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Shetland Sheepdog Puppies for Sale

– Playful – Funny – Great with Kids –

Shetland Sheepdog puppies for sale
  • Breed: Shetland Sheepdog
  • Group: Herding
  • Height: 13-16"
  • Weight: 15-25 lb
  • HypoAllergenic: No
  • Coat: Straight, Soft, Medium Length
  • Activity:
  • With Children:
  • With Animals:
  • Grooming:
  • Guard:
  • Trainability:


Our Shetland Sheepdog puppies for sale make excellent watchdogs as well as companions! Often called “Shelties”, they look like miniature Collies and are energetic, athletic, and extremely intelligent. They do well with children and other pets and love to be kept busy working or playing with their family. Shelties also excel in agility competitions. 

Adopt a Shetland Sheepdog puppy for sale and begin enjoying the companionship of this bright, playful, and intelligent breed!

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overview of the Shetland Sheepdog Dog Breed

Are you looking for a bright, athletic dog that’s on the smaller side?

Check out our Shetland Sheepdog puppies for sale!

Shetland Sheepdogs, also called Shelties, are intelligent and loyal companions as well as herding dogs. Shelties have the beautiful coat and face of their larger cousin, the Collie, but weigh only 15-25 pounds. Shelties excel in competitions such as agility, tracking, and obedience and enjoy every minute of it! They love their family but are wary of strangers which makes them excellent watchdogs.

Adopt a Shetland Sheepdog puppy today and welcome home a bright, playful, and intelligent companion!

You can also browse our other available dog breeds by going to our “all breeds” page.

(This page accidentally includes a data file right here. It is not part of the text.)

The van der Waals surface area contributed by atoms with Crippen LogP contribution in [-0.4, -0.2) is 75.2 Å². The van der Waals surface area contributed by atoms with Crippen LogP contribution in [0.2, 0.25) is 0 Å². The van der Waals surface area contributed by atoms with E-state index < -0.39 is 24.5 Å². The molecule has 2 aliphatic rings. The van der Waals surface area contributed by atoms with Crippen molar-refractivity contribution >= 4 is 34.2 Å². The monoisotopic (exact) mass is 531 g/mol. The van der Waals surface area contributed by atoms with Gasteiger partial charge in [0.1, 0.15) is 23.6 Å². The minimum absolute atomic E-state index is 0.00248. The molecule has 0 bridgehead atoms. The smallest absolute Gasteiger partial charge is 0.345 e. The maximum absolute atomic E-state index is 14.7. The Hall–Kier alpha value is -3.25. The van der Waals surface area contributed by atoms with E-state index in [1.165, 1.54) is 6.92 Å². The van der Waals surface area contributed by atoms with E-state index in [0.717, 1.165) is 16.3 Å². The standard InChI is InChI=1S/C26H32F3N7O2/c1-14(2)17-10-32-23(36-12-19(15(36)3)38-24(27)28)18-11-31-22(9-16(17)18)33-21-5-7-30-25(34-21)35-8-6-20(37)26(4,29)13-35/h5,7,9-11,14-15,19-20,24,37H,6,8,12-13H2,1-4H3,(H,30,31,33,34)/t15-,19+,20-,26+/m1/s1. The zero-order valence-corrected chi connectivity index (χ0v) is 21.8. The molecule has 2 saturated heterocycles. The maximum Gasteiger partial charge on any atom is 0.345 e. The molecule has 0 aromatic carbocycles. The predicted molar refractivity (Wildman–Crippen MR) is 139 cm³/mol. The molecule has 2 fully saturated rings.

Shetland Sheepdog temperament

Excellent Watchdog: Shetland Sheepdogs were bred to be farm watchdogs. These small dogs are reserved to strangers and will quickly let you know if something isn’t normal with their loud barking. Without proper training, Shelties can become nuisance barkers. Socialization as a puppy is also an important part of raising a good watchdog. Exposing your puppy to a wide variety of situations will help them to know what is normal and what is a threat.

All-star athlete: Shelties excel at agility, herding, tracking, flyball, and obedience trials. Their energy and intelligence only add to their success and enjoyment!

Alert: Shelties are naturally alert and attentive to their surroundings. They often make excellent watchdogs, as they are quick to bark when they sense something unusual.

Energetic: Shetland Sheepdogs have a good amount of energy and enjoy regular exercise. They need daily walks, playtime, and mental stimulation to stay happy and healthy.

Outstanding Intelligence: In a study of 132 dog breeds, performed by Dr. Stanley Cohen, Shelties ranked number 6 for intelligence! They can learn new commands in less than five repetitions and obey commands the first time 95% of the time.

Herding Dog: This breed was originally used as a herding dog for livestock and it still retains that instinct. Shelties are driven to work and will try to herd anything: people, pets, children included! A herding dog’s instinct is to nip at moving objects– or people! You’ll probably need to train your Sheltie not to nip. Thankfully, they are smart cookies and learn quickly!

Family Companion: Shelties love to spend time with their owners and get along well with children and other dogs. Whether they are playing, in the show ring, or relaxing on the sofa with you, they’ll be happy to be by your side.

Overall, Shetland Sheepdogs make wonderful companions for those who appreciate their intelligence, loyalty, and energetic nature. They require consistent training, mental stimulation, and regular exercise to thrive and be happy members of the family.